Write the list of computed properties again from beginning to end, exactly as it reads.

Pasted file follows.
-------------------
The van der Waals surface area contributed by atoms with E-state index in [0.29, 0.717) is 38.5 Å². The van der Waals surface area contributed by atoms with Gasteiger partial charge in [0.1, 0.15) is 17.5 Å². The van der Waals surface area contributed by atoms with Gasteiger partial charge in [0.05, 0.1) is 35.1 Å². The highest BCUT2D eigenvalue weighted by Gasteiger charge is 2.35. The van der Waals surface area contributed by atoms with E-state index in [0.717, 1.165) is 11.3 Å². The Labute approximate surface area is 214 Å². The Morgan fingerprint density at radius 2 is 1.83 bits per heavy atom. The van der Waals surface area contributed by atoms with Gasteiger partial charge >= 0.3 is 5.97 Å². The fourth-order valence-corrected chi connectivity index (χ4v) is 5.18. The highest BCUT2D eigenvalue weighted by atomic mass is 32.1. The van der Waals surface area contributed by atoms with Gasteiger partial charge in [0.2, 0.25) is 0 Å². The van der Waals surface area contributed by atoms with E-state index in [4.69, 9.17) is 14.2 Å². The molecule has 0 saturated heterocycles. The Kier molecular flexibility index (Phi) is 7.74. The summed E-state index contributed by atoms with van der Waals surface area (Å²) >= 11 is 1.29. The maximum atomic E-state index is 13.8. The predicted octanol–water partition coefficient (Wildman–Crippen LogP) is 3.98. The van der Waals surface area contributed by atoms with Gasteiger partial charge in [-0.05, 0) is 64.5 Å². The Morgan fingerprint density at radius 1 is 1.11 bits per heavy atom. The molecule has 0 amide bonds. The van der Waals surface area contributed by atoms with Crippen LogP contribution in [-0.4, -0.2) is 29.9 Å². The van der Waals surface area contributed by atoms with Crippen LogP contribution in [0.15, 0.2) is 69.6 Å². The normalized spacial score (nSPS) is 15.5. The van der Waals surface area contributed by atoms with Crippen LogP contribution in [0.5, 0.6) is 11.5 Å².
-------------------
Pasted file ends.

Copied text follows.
The van der Waals surface area contributed by atoms with E-state index in [0.29, 0.717) is 38.5 Å². The van der Waals surface area contributed by atoms with Gasteiger partial charge in [0.1, 0.15) is 17.5 Å². The van der Waals surface area contributed by atoms with Gasteiger partial charge in [0.05, 0.1) is 35.1 Å². The highest BCUT2D eigenvalue weighted by Gasteiger charge is 2.35. The van der Waals surface area contributed by atoms with E-state index in [0.717, 1.165) is 11.3 Å². The Labute approximate surface area is 214 Å². The Morgan fingerprint density at radius 2 is 1.83 bits per heavy atom. The van der Waals surface area contributed by atoms with Gasteiger partial charge >= 0.3 is 5.97 Å². The fourth-order valence-corrected chi connectivity index (χ4v) is 5.18. The highest BCUT2D eigenvalue weighted by atomic mass is 32.1. The van der Waals surface area contributed by atoms with Gasteiger partial charge in [0.2, 0.25) is 0 Å². The van der Waals surface area contributed by atoms with E-state index in [4.69, 9.17) is 14.2 Å². The molecule has 0 saturated heterocycles. The Kier molecular flexibility index (Phi) is 7.74. The summed E-state index contributed by atoms with van der Waals surface area (Å²) >= 11 is 1.29. The maximum atomic E-state index is 13.8. The predicted octanol–water partition coefficient (Wildman–Crippen LogP) is 3.98. The van der Waals surface area contributed by atoms with Gasteiger partial charge in [-0.05, 0) is 64.5 Å². The Morgan fingerprint density at radius 1 is 1.11 bits per heavy atom. The molecule has 0 amide bonds. The van der Waals surface area contributed by atoms with Crippen LogP contribution in [-0.4, -0.2) is 29.9 Å². The van der Waals surface area contributed by atoms with Crippen LogP contribution in [0.15, 0.2) is 69.6 Å². The normalized spacial score (nSPS) is 15.5. The van der Waals surface area contributed by atoms with Crippen LogP contribution in [0.5, 0.6) is 11.5 Å².